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Listen to Elif Shafak's The Forty Rules of Love reviewed on NPR
In this lyrical, exuberant follow-up to her 2007 novel, The Bastard of Istanbul, acclaimed Turkish author Elif Shafak unfolds two tantalizing parallel narratives--one contemporary and the other set in the thirteenth century, when Rumi encountered his spiritual mentor, the whirling dervish known as Shams of Tabriz--that together incarnate the poet's timeless message of love.
Ella Rubenstein is forty years old and unhappily married when she takes a job as a reader for a literary agent. Her first assignment is to read and report on Sweet Blasphemy, a novel written by a man named Aziz Zahara. Ella is mesmerized by his tale of Shams's search for Rumi and the dervish's role in transforming the successful but unhappy cleric into a committed mystic, passionate poet, and advocate of love. She is also taken with Shams's lessons, or rules, that offer insight into an ancient philosophy based on the unity of all people and religions, and the presence of love in each and every one of us. As she reads on, she realizes that Rumi's story mir-rors her own and that Zahara--like Shams--has come to set her free.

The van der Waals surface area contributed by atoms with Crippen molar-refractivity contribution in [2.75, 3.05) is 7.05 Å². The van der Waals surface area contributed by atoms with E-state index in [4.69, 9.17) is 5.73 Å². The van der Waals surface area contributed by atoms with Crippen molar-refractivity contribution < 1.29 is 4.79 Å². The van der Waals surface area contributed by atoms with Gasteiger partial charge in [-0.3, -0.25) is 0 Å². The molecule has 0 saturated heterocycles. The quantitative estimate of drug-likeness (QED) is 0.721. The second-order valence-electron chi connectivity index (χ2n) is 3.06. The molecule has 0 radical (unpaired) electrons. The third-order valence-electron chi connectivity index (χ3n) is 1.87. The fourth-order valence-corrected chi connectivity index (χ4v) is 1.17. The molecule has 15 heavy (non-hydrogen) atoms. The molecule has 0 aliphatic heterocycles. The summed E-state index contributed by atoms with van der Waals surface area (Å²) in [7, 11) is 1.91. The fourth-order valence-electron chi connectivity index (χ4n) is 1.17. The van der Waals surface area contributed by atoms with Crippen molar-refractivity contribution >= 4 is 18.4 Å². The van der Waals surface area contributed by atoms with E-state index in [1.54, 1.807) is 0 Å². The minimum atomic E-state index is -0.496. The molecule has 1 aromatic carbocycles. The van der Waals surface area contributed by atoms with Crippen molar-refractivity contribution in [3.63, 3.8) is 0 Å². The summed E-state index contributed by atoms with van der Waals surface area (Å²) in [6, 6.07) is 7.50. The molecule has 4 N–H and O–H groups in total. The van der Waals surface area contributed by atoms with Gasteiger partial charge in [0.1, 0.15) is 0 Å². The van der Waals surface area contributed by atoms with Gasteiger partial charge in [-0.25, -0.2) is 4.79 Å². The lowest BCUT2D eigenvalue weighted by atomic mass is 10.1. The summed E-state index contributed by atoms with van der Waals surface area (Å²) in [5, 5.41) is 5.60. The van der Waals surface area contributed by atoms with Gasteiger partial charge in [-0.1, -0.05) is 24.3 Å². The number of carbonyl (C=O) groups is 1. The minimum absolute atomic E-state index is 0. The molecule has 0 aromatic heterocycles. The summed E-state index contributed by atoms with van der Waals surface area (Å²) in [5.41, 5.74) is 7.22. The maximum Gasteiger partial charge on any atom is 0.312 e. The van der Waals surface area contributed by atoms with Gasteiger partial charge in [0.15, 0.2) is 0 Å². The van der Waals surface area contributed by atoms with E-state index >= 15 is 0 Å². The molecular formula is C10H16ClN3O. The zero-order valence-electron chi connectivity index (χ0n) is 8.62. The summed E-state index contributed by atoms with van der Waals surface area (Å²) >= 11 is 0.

About the Author
Eli Shafak is an award-winning, bestselling novelist; a champion of women's rights and freedom of expression; and the most widely read female novelist in Turkey. Her books have been translated into more than forty languages. Her novels include The Flea Palace, The Saint of Incipient Insanities, The Bastard of Istanbul, The Forty Rules of Love, and The Architect's Apprentice. An active political commentator, columnist, and public speaker, she lives in London and Istanbul with her family.